"All good coaches know that all the practice in the world can't take the place of actual game-time experience in the development of an athlete. This is nonetheless true for students pursuing academic success. Providing students with physical experiences, in the form of scientific research endeavors or service learning projects, is the stuff that makes what you're teaching seem important, makes concepts come alive, and fosters creative and independent thinking."
"My greatest joy in teaching is opening students' eyes to the world of art, so that they have the tools to see how works of art are made and to understand them as reflections of their cultural context. I seek to enable students to walk into a museum anywhere and to be able to talk in some way about what they encounter. We look at all aspects of culture, but I especially enjoy revealing to science students that their fields have had a powerful effect on the course of 20th-century art. Styles that moved away from the visible world, such as Cubism or abstraction, can't be fully understood without acknowledging the transformation of ideas about "reality" produced by discoveries like the X-Ray and radioactivity."
di Suvero sculpture discussion at UT Austin [MP3 Download]
"I share my doubts openly, and in so doing involve the students in a conspiracy of learning. I found years ago that helping someone else clarify what they thought, or meant, or wanted, or believed in, most efficiently helped me to do the same for my own work, and for myself."
"My research on the brain rewiring that makes learning and memory possible has definitely had an influence on my teaching style. Students hate boring lectures because there's nothing for their neurons to do. I make every effort to explain how each fact and concept could be used in the real world."
"Many students are attracted to the field of accounting because of the perceptions of “concreteness” and “right answers.” It’s most rewarding to me when I see my students discover that accounting is not a deterministic, exact science, but rather it is actually a social science involving individuals with preferences and incentives."
"Throughout most of my life, my family at home and my family at the university have provided solid foundations for who I am and what I do. Never do I believe that my professional journey to this place at this time could have been achieved without their inspiration and never do I take them for granted."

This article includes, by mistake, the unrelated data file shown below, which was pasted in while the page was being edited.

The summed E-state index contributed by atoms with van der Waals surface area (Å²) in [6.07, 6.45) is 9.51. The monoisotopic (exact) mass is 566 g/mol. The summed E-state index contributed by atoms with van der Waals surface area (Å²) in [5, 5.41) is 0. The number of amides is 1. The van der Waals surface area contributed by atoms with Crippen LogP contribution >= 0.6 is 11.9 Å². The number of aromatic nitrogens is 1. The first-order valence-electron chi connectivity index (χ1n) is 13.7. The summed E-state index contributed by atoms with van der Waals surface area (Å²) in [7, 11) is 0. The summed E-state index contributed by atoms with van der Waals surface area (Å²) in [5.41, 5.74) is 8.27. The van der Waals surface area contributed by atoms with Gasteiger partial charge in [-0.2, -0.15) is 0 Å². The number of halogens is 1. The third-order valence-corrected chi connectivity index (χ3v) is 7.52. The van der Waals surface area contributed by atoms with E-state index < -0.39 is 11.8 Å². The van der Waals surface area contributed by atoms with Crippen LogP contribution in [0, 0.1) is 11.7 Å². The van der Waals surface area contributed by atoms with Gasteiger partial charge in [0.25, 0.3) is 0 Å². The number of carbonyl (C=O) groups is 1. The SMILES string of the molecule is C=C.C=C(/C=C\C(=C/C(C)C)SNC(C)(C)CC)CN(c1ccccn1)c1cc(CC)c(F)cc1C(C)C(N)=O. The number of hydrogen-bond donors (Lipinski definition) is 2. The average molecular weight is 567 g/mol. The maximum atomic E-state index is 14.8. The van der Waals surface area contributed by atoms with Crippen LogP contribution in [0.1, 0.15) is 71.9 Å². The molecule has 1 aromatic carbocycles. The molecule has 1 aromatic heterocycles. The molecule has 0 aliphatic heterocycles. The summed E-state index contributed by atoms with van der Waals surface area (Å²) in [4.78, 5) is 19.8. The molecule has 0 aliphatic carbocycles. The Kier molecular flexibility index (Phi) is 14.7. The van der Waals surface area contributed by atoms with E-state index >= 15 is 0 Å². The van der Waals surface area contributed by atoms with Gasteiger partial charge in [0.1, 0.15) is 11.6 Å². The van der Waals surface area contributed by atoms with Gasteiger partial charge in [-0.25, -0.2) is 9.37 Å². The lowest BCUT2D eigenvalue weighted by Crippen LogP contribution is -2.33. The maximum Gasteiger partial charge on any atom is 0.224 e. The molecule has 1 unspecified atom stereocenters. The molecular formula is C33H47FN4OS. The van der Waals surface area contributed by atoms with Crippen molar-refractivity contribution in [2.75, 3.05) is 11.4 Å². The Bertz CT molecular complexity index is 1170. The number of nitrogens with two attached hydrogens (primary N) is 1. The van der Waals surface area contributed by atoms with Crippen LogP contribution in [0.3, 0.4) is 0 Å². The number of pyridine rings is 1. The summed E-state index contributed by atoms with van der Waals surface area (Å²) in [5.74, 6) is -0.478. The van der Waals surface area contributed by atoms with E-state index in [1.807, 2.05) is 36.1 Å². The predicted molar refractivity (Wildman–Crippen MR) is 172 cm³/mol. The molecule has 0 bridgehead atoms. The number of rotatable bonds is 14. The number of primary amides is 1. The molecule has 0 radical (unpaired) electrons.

"The greatest privilege of my life has been to teach two generations of young people at the University of Texas at Austin for almost forty years. I have met my former students--and their children--all over the world. And to see what they have made of their lives has made me very proud and brought me great joy."
"My teaching goal is to provide cello students with a solid technical and musical foundation upon which they can continue to grow and develop over a lifetime. My satisfaction is watching students exceed expectations as they claim ownership of their own learning process, which in turn opens a window into their musical expressiveness."
"Teaching, for me, is not only about conveying information, but also a method for sharing my enthusiasm about learning. I love learning about new things and I try to instill the same enthusiasm in my students. I also believe that teaching and learning are more than what happens in the classroom: different settings (such as lab experiences, research group meetings, and student mentoring sessions) provide opportunities to learn about complementary topics. In summary, I view myself as a teacher both inside and out of the classroom."
"Teaching is the opportunity for me to talk with students about what I love doing. Having enthusiasm for the subject and for seeing the students learn makes it easier to guide them to a deeper understanding of biology."
"If someone has no natural ability to be a teacher, there is no training in the world that will make that person a success in the classroom. However, those who have a modicum of natural teaching ability can improve their teaching in a multitude of ways that all, at the core, involve a lot of hard work and dedication to the goal of creating those moments where the spark of recognition in a student’s face signals 'mission accomplished.'"